Republic of the Philippines - Stamps & Postal History

RP Issues of 2018

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2018, May 2.  National Heritage Month:  Philippine Colonial Churches

Litho Offset, Amstar Printing Company, Inc.,  Perf 14

Se-tenant Blocks of 4, Miniature Sheets of 16;  Souvenir Sheets of Six

                    

 

Se-tenant Blocks of Four - 12,500

 

12p  San Matias Church - Tumauini, Isabela

12p  Santa Monica Church - Panay, Capiz

12p  Santa Monica Church - Minalin, Pampanga

12p  Santa Catalina de Alejandria Church - Tayum, Abra

 

Miniature Sheets of 16 (Four Se-tenant B/4) - 3,125

 

72p Souvenir Sheets of Six - 4,000

     12p  San Carlos Borromeo Church - Mahatao, Batanes

     12p  Santa Catalina Alejandria Church - Luna, La Union

     12p  Nuestra Señora del Patrocinio de Maria Church - Boljoon, Cebu

     12p  Nuestra Señora de la Asuncion - Sta. Maria, Ilocos Sur

     12p  Nuestra Señora de la Asuncion - Dauis, Bohol

     12p  Santo Tomas de Villanueva Church - Miagao, Iloilo

 

Designer:  Victorino Z. Serevo

Designs Contributor:  Judith L. Neric - FUNtastic Philippines

 

First Day Covers:  Manila

  

                

 


National Heritage Month - Philippine Colonial Churches

Blocks of Four:

SAN MATIAS CHURCH – TUMAUINI, ISABELA (Photograper:  Nelson C. Gonzales)

San Matias Parish Church, also known as Tumauini Church.   Constructed in 1783 by Father Domingo Forto, the church made of stone with a unique cylindrical bell tower was completed in 1805. The four-layer, cake-like bell tower is the only one of its kind in the Philippines.  On July 31, 2001, the San Matthias Church was one of the Philippine colonial churches declared by the National Museum as a national cultural treasure.  On May 16, 2006, it was one of the five Philippine Baroque churches submitted by the National Commission for Culture & the Arts (NCCA) to the the Secretariat of the United Nations Educational Scientific and Cultural Organization (UNESCO) and the World Heritage Centre.  It is now included in the Tentative List of  World Heritage Sites.

SANTA MONICA CHURCH - PANAY, CAPIZ  (Photographer:  Bernadette Juson) 

Santa Monica Parish Church, also known as Panay Church.   Built in 1884 on the site of an earlier church, built in 1774 by Miguel Murguia, which was gravely damaged by the typhoon of 17 January 1875.  The church is built of coral blocks.  It has an unusually large bell, the largest in the country. This was cast by Juan Reina in about 1884, using sacks of coin given by the people of the town; it weighs more than 10 tons.  In 1997 the church was declared a National Historical Landmark by the National Historical Commission of the Philippines.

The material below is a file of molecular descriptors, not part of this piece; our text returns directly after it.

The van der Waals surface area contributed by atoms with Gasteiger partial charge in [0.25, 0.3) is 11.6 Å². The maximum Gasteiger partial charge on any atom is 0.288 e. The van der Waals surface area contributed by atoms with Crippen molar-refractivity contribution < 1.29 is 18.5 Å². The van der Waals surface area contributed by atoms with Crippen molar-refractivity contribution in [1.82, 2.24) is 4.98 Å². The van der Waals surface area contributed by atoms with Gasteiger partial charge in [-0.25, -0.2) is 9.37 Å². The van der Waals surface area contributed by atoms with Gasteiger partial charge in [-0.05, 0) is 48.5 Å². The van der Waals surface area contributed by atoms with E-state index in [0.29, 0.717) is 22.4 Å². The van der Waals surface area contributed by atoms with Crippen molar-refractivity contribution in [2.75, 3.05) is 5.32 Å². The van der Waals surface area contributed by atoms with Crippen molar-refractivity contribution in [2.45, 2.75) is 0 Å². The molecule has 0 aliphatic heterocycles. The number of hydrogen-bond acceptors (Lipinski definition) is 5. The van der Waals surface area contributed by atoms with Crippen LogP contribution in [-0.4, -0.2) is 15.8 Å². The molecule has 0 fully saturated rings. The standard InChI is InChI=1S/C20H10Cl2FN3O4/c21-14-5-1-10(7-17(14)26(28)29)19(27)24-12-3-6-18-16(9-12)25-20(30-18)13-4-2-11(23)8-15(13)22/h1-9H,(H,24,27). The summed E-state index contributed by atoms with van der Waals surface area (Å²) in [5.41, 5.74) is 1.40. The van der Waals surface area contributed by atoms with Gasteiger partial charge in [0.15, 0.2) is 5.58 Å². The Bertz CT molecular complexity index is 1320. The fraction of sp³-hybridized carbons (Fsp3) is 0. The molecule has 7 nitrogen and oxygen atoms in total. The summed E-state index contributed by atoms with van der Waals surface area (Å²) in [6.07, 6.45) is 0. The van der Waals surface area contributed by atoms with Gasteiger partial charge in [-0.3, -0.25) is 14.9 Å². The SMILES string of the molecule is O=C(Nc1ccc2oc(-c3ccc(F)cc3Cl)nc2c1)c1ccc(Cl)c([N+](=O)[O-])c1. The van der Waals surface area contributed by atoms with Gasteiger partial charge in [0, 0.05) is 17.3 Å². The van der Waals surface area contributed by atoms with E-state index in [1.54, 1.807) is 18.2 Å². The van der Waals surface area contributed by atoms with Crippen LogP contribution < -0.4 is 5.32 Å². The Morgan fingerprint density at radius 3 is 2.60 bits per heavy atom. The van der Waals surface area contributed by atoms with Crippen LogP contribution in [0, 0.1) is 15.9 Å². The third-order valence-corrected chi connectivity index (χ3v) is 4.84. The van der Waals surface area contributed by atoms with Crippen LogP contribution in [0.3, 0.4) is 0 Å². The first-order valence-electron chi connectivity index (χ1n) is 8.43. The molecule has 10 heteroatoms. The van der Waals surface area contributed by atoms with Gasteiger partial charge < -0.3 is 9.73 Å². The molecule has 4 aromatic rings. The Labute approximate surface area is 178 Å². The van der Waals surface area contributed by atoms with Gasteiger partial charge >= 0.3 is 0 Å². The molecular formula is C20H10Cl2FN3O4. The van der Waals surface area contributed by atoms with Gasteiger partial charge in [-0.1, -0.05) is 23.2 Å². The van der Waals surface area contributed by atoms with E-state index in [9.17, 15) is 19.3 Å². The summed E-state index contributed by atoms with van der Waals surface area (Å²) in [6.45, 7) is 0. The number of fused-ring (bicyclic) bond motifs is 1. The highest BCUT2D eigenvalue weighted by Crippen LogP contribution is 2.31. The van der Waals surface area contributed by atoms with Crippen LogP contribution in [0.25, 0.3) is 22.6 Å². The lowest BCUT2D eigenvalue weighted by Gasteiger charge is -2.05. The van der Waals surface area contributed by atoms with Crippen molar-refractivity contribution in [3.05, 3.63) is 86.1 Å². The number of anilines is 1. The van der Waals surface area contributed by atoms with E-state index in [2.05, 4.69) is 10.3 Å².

SANTA MONICA CHURCH – MINALIN, PAMPANGA  (Photographer:  Richelli Ridon Castellano)

Santa Monica Parish Church, also known as Minalin Church.   A Baroque church built during the Spanish era, one of the first 20 missions put up by the Augustinians when they came to the Philippines. The church design includes motifs reflective of pre-Hispanic culture. The spires decorating the bell towers depict a Moorish architecture, hinting of the old Islamic faith.  It was declared a National Cultural Treasure by the National Commission for Culture & the Arts and the National Museum of the Philippines on August 27, 2011.

SANTA CATALINA DE ALEJANDRIA CHURCH – TAYUM, ABRA  (Photographer:  Ma. Remedios Sotto)

Santa Catalina de Alejandria Parish Church, also known as Tayum Church.   A 19th century Baroque church constructed in early 1800s by the Augustinians and was dedicated to St. Catherine of Alexandria.  The town of Tayum celebrates its town fiesta every 25th of November in honor of their patron saint.  Tayum Church was identified by the National Commission for Culture &  the Arts (NCCA) as a National Cultural Treasure for its cultural significance and distinctive architecture. One of the remarkable features of the church is the use of palayok or burnay jar motifs on the church's facade. These jars are native in this region which pre-dates Spanish colonization of the Philippines.  Burnay jars are short and stout, and are used to ferment fish paste (bagoong), sugarcane vinegar and basi (sugarcane wine). It is said that the art and technology of making burnay jars are brought to the region by Chinese traders and artisans.

Souvenir Sheets of Six:

SAN CARLOS BORROMEO CHURCH – MAHATAO, BATANES  (Photographer:  Annabelle Casino Chavez)

San Carlos Borromeo Church, also known as Mahatao Church.   The church's titular is Saint Charles Borromeo whose feast is celebrated every July 4.  Its beauty and excellent state of preservation made it as National Cultural Treasure by the National Museum of the Philippines on July 31, 2001.  The town of Mahatao was first mentioned in history in 1720 with Fr. Juan Bel's report of villages in Batan Island.  When Batanes became a part of the Philippines and as a consequence, a Spanish colony, Mahatao was founded as an ecclesiastical mission by the Dominicans in 1783.  It was first a dependency of Basco, and placed under the advocacy of St. Bartholomew, the Apostle, but its patron saint and protector became St. Charles Borromeo later on, as stated in a report by Lieutenant Governor Joaquin del Castillo on May 6, 1792.